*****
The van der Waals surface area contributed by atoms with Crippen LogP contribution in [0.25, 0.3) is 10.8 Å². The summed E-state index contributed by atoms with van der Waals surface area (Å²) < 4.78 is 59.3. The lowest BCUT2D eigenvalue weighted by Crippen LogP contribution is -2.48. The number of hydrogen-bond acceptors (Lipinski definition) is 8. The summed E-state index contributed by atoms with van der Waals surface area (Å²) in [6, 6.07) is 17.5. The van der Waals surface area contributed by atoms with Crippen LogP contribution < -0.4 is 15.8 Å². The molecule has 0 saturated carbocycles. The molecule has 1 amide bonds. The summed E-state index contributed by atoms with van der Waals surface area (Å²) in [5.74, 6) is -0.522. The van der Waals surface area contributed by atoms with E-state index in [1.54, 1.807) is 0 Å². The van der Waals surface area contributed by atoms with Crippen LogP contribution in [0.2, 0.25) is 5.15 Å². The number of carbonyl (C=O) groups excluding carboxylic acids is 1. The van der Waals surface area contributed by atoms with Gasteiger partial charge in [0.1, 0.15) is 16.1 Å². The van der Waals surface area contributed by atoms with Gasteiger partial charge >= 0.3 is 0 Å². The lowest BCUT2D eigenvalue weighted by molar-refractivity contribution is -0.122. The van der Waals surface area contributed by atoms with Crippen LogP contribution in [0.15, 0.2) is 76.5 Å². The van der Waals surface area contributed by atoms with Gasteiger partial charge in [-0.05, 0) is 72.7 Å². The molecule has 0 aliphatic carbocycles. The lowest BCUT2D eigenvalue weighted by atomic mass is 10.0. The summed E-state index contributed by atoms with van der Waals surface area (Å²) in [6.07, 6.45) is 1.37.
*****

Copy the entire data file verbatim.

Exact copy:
The van der Waals surface area contributed by atoms with Crippen LogP contribution in [0.25, 0.3) is 10.8 Å². The summed E-state index contributed by atoms with van der Waals surface area (Å²) < 4.78 is 59.3. The lowest BCUT2D eigenvalue weighted by Crippen LogP contribution is -2.48. The number of hydrogen-bond acceptors (Lipinski definition) is 8. The summed E-state index contributed by atoms with van der Waals surface area (Å²) in [6, 6.07) is 17.5. The van der Waals surface area contributed by atoms with Crippen LogP contribution < -0.4 is 15.8 Å². The molecule has 0 saturated carbocycles. The molecule has 1 amide bonds. The summed E-state index contributed by atoms with van der Waals surface area (Å²) in [5.74, 6) is -0.522. The van der Waals surface area contributed by atoms with E-state index in [1.54, 1.807) is 0 Å². The van der Waals surface area contributed by atoms with Crippen LogP contribution in [0.2, 0.25) is 5.15 Å². The number of carbonyl (C=O) groups excluding carboxylic acids is 1. The van der Waals surface area contributed by atoms with Gasteiger partial charge in [0.1, 0.15) is 16.1 Å². The van der Waals surface area contributed by atoms with Gasteiger partial charge >= 0.3 is 0 Å². The lowest BCUT2D eigenvalue weighted by molar-refractivity contribution is -0.122. The van der Waals surface area contributed by atoms with Crippen LogP contribution in [0.15, 0.2) is 76.5 Å². The van der Waals surface area contributed by atoms with Gasteiger partial charge in [-0.05, 0) is 72.7 Å². The molecule has 0 aliphatic carbocycles. The lowest BCUT2D eigenvalue weighted by atomic mass is 10.0. The summed E-state index contributed by atoms with van der Waals surface area (Å²) in [6.07, 6.45) is 1.37.